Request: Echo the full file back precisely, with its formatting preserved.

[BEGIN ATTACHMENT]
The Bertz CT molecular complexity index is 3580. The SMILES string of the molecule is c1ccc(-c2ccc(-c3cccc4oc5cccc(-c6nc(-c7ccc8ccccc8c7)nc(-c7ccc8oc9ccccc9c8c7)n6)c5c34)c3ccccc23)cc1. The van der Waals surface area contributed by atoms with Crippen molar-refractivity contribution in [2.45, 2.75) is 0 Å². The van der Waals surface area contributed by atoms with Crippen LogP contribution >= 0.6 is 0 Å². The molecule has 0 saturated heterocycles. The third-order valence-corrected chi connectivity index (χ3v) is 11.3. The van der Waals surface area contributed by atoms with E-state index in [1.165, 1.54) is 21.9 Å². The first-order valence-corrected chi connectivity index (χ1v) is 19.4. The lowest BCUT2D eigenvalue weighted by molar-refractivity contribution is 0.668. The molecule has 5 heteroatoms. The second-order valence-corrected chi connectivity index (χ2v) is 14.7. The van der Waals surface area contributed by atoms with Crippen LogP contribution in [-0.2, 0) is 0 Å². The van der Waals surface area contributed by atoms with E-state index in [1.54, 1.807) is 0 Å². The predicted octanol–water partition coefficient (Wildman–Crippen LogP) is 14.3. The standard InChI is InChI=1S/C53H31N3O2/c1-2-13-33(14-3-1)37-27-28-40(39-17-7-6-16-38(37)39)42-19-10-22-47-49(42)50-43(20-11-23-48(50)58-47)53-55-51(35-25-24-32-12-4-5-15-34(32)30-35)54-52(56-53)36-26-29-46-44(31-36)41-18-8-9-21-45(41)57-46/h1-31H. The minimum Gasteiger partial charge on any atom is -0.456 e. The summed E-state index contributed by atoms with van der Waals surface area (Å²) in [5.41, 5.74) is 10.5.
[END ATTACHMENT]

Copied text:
The Bertz CT molecular complexity index is 3580. The SMILES string of the molecule is c1ccc(-c2ccc(-c3cccc4oc5cccc(-c6nc(-c7ccc8ccccc8c7)nc(-c7ccc8oc9ccccc9c8c7)n6)c5c34)c3ccccc23)cc1. The van der Waals surface area contributed by atoms with Crippen molar-refractivity contribution in [2.45, 2.75) is 0 Å². The van der Waals surface area contributed by atoms with Crippen LogP contribution >= 0.6 is 0 Å². The molecule has 0 saturated heterocycles. The third-order valence-corrected chi connectivity index (χ3v) is 11.3. The van der Waals surface area contributed by atoms with E-state index in [1.165, 1.54) is 21.9 Å². The first-order valence-corrected chi connectivity index (χ1v) is 19.4. The lowest BCUT2D eigenvalue weighted by molar-refractivity contribution is 0.668. The molecule has 5 heteroatoms. The second-order valence-corrected chi connectivity index (χ2v) is 14.7. The van der Waals surface area contributed by atoms with Crippen LogP contribution in [-0.2, 0) is 0 Å². The van der Waals surface area contributed by atoms with E-state index in [1.54, 1.807) is 0 Å². The predicted octanol–water partition coefficient (Wildman–Crippen LogP) is 14.3. The standard InChI is InChI=1S/C53H31N3O2/c1-2-13-33(14-3-1)37-27-28-40(39-17-7-6-16-38(37)39)42-19-10-22-47-49(42)50-43(20-11-23-48(50)58-47)53-55-51(35-25-24-32-12-4-5-15-34(32)30-35)54-52(56-53)36-26-29-46-44(31-36)41-18-8-9-21-45(41)57-46/h1-31H. The minimum Gasteiger partial charge on any atom is -0.456 e. The summed E-state index contributed by atoms with van der Waals surface area (Å²) in [5.41, 5.74) is 10.5.